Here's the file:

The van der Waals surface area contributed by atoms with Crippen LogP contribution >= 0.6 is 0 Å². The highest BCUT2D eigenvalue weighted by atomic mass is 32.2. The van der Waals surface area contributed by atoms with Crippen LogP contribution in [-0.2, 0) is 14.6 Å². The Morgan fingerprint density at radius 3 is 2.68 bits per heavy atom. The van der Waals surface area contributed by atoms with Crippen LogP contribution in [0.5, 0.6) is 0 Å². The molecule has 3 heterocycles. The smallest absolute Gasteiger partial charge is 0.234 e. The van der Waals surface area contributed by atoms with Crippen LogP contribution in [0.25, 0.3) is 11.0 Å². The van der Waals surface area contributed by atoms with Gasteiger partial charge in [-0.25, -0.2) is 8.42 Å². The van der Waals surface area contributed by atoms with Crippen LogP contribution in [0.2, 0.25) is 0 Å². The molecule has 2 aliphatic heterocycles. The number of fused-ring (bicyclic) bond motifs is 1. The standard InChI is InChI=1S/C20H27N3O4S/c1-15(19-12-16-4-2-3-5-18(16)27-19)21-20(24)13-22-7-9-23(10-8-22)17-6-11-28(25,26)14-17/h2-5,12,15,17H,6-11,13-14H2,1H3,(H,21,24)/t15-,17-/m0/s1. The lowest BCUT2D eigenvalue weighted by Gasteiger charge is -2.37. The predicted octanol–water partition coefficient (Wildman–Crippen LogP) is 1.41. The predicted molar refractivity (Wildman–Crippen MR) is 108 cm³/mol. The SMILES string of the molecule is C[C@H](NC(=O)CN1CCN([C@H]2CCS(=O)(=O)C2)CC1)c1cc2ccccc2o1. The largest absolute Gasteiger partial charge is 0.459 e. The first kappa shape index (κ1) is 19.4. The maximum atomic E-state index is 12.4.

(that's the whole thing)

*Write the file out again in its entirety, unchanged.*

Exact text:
The van der Waals surface area contributed by atoms with Crippen LogP contribution >= 0.6 is 0 Å². The highest BCUT2D eigenvalue weighted by atomic mass is 32.2. The van der Waals surface area contributed by atoms with Crippen LogP contribution in [-0.2, 0) is 14.6 Å². The Morgan fingerprint density at radius 3 is 2.68 bits per heavy atom. The van der Waals surface area contributed by atoms with Crippen LogP contribution in [0.5, 0.6) is 0 Å². The molecule has 3 heterocycles. The smallest absolute Gasteiger partial charge is 0.234 e. The van der Waals surface area contributed by atoms with Crippen LogP contribution in [0.25, 0.3) is 11.0 Å². The van der Waals surface area contributed by atoms with Gasteiger partial charge in [-0.25, -0.2) is 8.42 Å². The van der Waals surface area contributed by atoms with Crippen LogP contribution in [0.2, 0.25) is 0 Å². The molecule has 2 aliphatic heterocycles. The number of fused-ring (bicyclic) bond motifs is 1. The standard InChI is InChI=1S/C20H27N3O4S/c1-15(19-12-16-4-2-3-5-18(16)27-19)21-20(24)13-22-7-9-23(10-8-22)17-6-11-28(25,26)14-17/h2-5,12,15,17H,6-11,13-14H2,1H3,(H,21,24)/t15-,17-/m0/s1. The lowest BCUT2D eigenvalue weighted by Gasteiger charge is -2.37. The predicted octanol–water partition coefficient (Wildman–Crippen LogP) is 1.41. The predicted molar refractivity (Wildman–Crippen MR) is 108 cm³/mol. The SMILES string of the molecule is C[C@H](NC(=O)CN1CCN([C@H]2CCS(=O)(=O)C2)CC1)c1cc2ccccc2o1. The largest absolute Gasteiger partial charge is 0.459 e. The first kappa shape index (κ1) is 19.4. The maximum atomic E-state index is 12.4.